The parameter creation snippet is a little more involved but not that difficult to understand. First we create an instance of a Parameter object and assign it to the prm variable. Then we assign the name of the parameter to the Parameter object's ParameterName property. It is important to get the name of the parameter correct because this is how it associates the parameter to the parameter placeholder in the SQL statement. Then we assign the data type of parameter to the Parameter objects DBType property. All of our properties happen to be strings, but they could be any type in the DBType enumeration. Some types require additional properties to be set, such as the size , scale, and so forth. The DBType property returns a data type that is compatible across all the CLR languages (Visual Basic, C#). There is another enumeration, SQLDBType, which returns native SQL Server types. If you are an SQL guru, you may want to use these instead as they may be more familiar. The caveat is that now your code will be SQL Server specific. Next we must tell the Property object whether our property is an original value or a current value. This property is there primarily to support interaction with the DataSet. Original values are used in the where clauses. Current values are used to pass the new values in the data set that the user has changed. Otherwise there's no real difference between the two types of parameters. The SourceColumn property is used to associate the parameter with a column in the table. Again this is to support interaction with the DataSet.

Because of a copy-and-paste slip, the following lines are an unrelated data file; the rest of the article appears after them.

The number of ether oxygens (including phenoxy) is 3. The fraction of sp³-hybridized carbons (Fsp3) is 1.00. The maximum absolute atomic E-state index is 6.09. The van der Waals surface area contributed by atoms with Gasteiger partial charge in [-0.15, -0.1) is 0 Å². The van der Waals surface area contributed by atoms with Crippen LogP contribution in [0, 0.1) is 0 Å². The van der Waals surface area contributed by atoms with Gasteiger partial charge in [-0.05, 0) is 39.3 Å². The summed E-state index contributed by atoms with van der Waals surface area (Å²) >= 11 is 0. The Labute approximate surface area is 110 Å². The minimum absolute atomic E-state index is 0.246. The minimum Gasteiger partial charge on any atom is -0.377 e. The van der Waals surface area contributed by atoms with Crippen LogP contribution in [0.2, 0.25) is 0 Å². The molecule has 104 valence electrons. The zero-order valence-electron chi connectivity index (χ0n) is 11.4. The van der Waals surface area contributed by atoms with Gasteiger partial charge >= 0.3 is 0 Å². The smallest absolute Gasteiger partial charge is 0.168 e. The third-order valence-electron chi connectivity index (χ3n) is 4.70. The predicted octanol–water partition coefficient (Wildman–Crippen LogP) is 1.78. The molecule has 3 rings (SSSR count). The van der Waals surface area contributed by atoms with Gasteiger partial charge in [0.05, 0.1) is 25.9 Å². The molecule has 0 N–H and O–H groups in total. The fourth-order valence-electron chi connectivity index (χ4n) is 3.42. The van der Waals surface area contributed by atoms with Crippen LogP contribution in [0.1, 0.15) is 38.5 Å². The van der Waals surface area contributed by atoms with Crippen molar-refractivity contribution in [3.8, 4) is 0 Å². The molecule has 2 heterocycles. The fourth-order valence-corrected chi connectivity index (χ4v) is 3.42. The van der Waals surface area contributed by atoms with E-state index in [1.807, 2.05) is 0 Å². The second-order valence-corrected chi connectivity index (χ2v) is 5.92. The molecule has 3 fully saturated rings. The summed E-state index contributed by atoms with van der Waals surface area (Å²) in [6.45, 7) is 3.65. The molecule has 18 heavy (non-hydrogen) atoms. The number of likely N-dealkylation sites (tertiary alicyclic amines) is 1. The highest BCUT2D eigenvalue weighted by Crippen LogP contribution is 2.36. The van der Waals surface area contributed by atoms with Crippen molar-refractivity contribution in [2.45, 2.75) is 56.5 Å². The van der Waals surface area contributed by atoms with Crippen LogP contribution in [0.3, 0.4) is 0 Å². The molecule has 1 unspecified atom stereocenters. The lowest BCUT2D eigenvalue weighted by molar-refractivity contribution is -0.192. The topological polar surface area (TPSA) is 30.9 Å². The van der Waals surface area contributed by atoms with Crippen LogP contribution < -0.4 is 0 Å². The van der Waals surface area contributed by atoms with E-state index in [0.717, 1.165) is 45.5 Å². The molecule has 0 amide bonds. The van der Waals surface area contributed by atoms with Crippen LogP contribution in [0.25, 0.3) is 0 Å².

The Update SQL statement uses both parameter types to support updating and optimistic concurrency. The Insert statement does not need original values since there are none. Therefore it only uses current values. The converse is true of the Delete statement. There are no current values, just original values.

Now that we've manually created our parameters the long way let's run the project to verify that it works. When we run the project, the screen should look like Figure 6.24 after we click the Refresh button.

Figure 6.24. The demo with manually entered SQL statements.

graphics/06fig24.jpg

To test the application, try changing one of the fields. Then click the Update button. Change the search for text box to another letter and click Refresh. Then change it back to b and click Refresh. Your change should have persisted . Now add a new row to the grid. Make sure the customer ID's unique and begins with B. Type anything else you want in the other four columns. Click the Update button. Now repeat the exercise, changing the search for text box to another letter. Click Refresh, then change it back, and click Refresh again. You should still see your new row. Now delete the row you just added by selecting the row and hitting the delete key. Click the Update button again. If you refresh the grid again your row should remain deleted.


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ADO. NET Programming in Visual Basic. NET
ADO.NET Programming in Visual Basic .NET (2nd Edition)
ISBN: 0131018817
EAN: 2147483647
Year: 2005
Pages: 123